Simon Yates impressive, Tuft top finisher in opening Tour de France time trial

Sat 4 Jul 2015

After much anticipation, the 2015 Tour de France got underway in Utrecht today, Canadian Svein Tuft the top finisher for ORICA-GreenEDGE in the 13.8km individual time trial.

Tuft crossed the finish line 45seconds behind Rohan Dennis’ (BMC Racing) winning time of 14minutes 56seconds to claim 25th position on the first stage.

Each of ORICA-GreenEDGE’s first three riders on the road - Luke Durbridge (2nd), Tuft (3rd) and Simon Yates (10th) – sat inside the top ten at their time of finishing before eventually recording 32nd, 25th and 33rd places respectively.

For sport director Matt White, it was Yates’ performance that stood out – the 22-year-old losing just one second to Tuft and finishing on the same time as former Australian time trial champion Durbridge.

“The most impressive ride for us today was Simon Yates,” White said. “Svein and Durbo were around the mark of where we thought they would be but for Simon Yates to finish alongside those guys in a time trial of that distance is pretty impressive.”

“Simon is not a pure time triallist so this is a good indication of his condition.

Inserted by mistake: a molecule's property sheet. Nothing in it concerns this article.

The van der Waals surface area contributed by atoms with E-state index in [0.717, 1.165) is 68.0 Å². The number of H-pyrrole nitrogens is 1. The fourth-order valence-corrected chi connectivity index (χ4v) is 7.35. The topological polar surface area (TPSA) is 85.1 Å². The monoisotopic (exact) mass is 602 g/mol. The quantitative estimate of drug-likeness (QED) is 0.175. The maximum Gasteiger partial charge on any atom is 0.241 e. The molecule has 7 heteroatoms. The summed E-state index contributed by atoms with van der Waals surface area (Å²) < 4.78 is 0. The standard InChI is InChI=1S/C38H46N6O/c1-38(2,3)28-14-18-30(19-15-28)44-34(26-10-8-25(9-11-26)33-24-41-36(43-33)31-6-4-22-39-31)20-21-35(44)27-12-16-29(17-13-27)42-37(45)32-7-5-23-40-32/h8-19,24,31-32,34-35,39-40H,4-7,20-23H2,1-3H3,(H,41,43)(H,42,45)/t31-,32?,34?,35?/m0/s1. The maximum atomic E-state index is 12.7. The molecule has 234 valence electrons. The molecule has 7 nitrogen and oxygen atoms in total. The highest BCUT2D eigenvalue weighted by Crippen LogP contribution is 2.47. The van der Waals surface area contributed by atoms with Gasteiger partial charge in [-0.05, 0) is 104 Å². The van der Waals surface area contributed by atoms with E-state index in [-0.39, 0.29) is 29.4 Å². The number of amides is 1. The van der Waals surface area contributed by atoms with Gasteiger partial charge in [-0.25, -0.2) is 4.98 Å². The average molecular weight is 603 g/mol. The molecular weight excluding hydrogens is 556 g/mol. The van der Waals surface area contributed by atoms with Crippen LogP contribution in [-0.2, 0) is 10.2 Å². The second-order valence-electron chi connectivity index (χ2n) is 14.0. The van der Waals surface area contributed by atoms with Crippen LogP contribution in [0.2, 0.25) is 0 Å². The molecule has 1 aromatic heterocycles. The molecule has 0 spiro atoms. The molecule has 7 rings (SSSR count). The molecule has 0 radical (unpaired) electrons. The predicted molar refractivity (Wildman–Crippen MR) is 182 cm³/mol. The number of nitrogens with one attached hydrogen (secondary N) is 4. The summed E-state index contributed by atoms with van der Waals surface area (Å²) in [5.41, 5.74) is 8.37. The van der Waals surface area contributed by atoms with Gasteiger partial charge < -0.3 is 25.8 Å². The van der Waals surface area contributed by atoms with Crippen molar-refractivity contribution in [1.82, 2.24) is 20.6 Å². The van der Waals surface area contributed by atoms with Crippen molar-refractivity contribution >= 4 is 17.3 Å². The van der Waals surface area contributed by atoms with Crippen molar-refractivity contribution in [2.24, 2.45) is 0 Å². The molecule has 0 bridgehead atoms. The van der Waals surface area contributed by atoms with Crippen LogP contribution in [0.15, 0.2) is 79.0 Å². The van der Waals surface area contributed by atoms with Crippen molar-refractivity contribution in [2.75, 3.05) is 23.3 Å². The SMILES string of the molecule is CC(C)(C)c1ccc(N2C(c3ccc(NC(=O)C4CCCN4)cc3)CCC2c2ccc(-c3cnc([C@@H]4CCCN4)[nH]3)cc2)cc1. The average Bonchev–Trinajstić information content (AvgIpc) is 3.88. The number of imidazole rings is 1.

“When you look at the size of Svein and Durbo, Simon is probably giving away 20kg. But he is a pretty complete bike rider and this result personifies that.”

For Yates, it was a relief to find his race legs after spending a little bit of time off the bike in the last week.

“I am really happy with the way I rode,” Yates said. “I had my legs as well, which I wasn’t quite sure I would have because I’ve had some dental problems in the last week. But I am happy to be over that now and showing that I haven’t lost any form since the Dauphine.”

“The faster it is the better it is for me,” Yates said about the course. “It plays into my track background.”

“Once you were riding the course full gas, it was actually quite a technical course. Some of the corners could have been a bit dicey but I am comfortable on my time trial bike these days so I think that helps a lot and I think it showed as well.”

Tomorrow’s second stage from Utrecht to Zelande is about as flat as a racing profile can get.  It features one sprint point at the 80.5km mark but the first king of the mountains jersey will not be decided for another day.

On paper it looks simple, but it is predicted to be anything but as winds threaten to play a major role.

“One stage down, everyone is in one piece and we can now focus on what is likely to be a very stressful first road stage,” White said. “They have been predicting winds of 40kmph and we are right on the coast.”